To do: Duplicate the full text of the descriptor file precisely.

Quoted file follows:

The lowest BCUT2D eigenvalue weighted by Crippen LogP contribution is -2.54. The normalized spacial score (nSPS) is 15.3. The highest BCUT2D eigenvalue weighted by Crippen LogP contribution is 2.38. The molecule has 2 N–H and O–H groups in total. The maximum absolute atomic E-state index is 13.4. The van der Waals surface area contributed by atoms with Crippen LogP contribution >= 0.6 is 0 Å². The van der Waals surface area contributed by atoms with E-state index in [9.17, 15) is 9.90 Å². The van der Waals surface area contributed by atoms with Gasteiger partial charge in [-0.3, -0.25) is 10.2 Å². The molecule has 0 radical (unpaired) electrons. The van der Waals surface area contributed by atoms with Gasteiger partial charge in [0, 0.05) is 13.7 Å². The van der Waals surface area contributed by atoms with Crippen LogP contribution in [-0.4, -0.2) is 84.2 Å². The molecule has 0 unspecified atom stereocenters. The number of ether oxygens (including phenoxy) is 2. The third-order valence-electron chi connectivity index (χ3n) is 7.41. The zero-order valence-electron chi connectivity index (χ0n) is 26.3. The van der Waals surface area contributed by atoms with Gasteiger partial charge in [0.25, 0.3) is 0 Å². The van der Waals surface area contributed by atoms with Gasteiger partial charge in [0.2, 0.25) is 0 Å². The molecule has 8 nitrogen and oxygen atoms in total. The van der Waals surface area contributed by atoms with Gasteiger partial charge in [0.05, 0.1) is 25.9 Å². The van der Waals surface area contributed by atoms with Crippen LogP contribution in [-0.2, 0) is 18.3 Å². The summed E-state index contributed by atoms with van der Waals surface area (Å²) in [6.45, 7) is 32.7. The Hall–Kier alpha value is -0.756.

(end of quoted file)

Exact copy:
The lowest BCUT2D eigenvalue weighted by Crippen LogP contribution is -2.54. The normalized spacial score (nSPS) is 15.3. The highest BCUT2D eigenvalue weighted by Crippen LogP contribution is 2.38. The molecule has 2 N–H and O–H groups in total. The maximum absolute atomic E-state index is 13.4. The van der Waals surface area contributed by atoms with Crippen LogP contribution >= 0.6 is 0 Å². The van der Waals surface area contributed by atoms with E-state index in [9.17, 15) is 9.90 Å². The van der Waals surface area contributed by atoms with Gasteiger partial charge in [-0.3, -0.25) is 10.2 Å². The molecule has 0 radical (unpaired) electrons. The van der Waals surface area contributed by atoms with Gasteiger partial charge in [0, 0.05) is 13.7 Å². The van der Waals surface area contributed by atoms with Crippen LogP contribution in [-0.4, -0.2) is 84.2 Å². The molecule has 0 unspecified atom stereocenters. The number of ether oxygens (including phenoxy) is 2. The third-order valence-electron chi connectivity index (χ3n) is 7.41. The zero-order valence-electron chi connectivity index (χ0n) is 26.3. The van der Waals surface area contributed by atoms with Gasteiger partial charge in [0.25, 0.3) is 0 Å². The van der Waals surface area contributed by atoms with Gasteiger partial charge in [0.2, 0.25) is 0 Å². The molecule has 8 nitrogen and oxygen atoms in total. The van der Waals surface area contributed by atoms with Gasteiger partial charge in [0.05, 0.1) is 25.9 Å². The van der Waals surface area contributed by atoms with Crippen LogP contribution in [-0.2, 0) is 18.3 Å². The summed E-state index contributed by atoms with van der Waals surface area (Å²) in [6.45, 7) is 32.7. The Hall–Kier alpha value is -0.756.